The "Healing Heroes" that offer emotional supportshutterstock_64624858-1

After experiencing a mass shooting, it’s common for people to suffer from symptoms of Post-Traumatic Stress Disorder (PTSD). Your congregation and community will need help after such a violent, unpredictable and senseless event occurs. Lend a helping and comforting hand with the following aspects:

  • Knowledge of symptoms—Watch for anxiety, irritability, crying, paranoia, trouble sleeping, sudden flashbacks, withdrawal, numbness and confusion happening to any of your members or community.
  • Reassurance—Survivor’s guilt sets in when someone feels guilt for having survived a shooting or violent event when others did not. Remind your congregation to trust in their faith and the power of prayer, and that they’ve done all they could have to try to save others.
  • Community events—It can be easy to feel alone while recovering from a shooting; use your entire community to build a support system and feeling of togetherness for the people coping and suffering.
  • Professional help—Mental health experts can be beneficial and provide “psychological first aid” to survivors after emotionally challenging events.
  • Pet therapyAfter the Sutherland Springs church shooting in Texas, therapy dogs arrived to be “Healing Heroes” and offered comfort and relaxation to the community. There are several pet therapy organizations available across the country that your religious organization can partner with.

Preparing your congregation on how to safely and strategically react if an active shooter intrudes your service is vital. Most people who walk into your place of worship feel safe inside your walls. Maintain this feeling of comfort and security by developing helpful training plans and support systems for your community.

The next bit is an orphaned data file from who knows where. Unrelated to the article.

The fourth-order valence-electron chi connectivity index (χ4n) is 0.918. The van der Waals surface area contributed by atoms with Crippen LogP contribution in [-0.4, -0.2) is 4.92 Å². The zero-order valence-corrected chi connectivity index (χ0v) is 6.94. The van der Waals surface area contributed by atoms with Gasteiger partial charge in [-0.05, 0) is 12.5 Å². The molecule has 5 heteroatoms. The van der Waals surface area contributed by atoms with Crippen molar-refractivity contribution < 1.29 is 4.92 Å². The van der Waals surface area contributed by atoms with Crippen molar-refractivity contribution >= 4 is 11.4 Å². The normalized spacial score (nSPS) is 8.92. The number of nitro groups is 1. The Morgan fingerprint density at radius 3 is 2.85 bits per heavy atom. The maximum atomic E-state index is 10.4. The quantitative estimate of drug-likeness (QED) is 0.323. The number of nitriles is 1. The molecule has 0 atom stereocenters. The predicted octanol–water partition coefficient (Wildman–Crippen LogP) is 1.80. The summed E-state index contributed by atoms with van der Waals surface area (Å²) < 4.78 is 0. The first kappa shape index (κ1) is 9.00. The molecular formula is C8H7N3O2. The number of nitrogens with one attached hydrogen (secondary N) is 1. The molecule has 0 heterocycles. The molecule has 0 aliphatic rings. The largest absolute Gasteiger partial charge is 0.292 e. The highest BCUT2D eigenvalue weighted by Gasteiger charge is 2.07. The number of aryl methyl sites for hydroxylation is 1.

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The Glatfelter Team

When this team of rockstars isn't immersed in the process of researching how to reduce the risks your organization faces, we share stories of our pets, kids and favorite pizza toppings—on the daily.


The information contained in this blog post is intended for educational purposes only and is not intended to replace expert advice in connection with the topics presented. Glatfelter specifically disclaims any liability for any act or omission by any person or entity in connection with the preparation, use or implementation of plans, principles, concepts or information contained in this publication.

Glatfelter does not make any representation or warranty, expressed or implied, with respect to the results obtained by the use, adherence or implementation of the material contained in this publication. The implementation of the plans, principles, concepts or materials contained in this publication is not a guarantee that you will achieve a certain desired result. It is strongly recommended that you consult with a professional advisor, architect or other expert prior to the implementation of plans, principles, concepts or materials contained in this publication.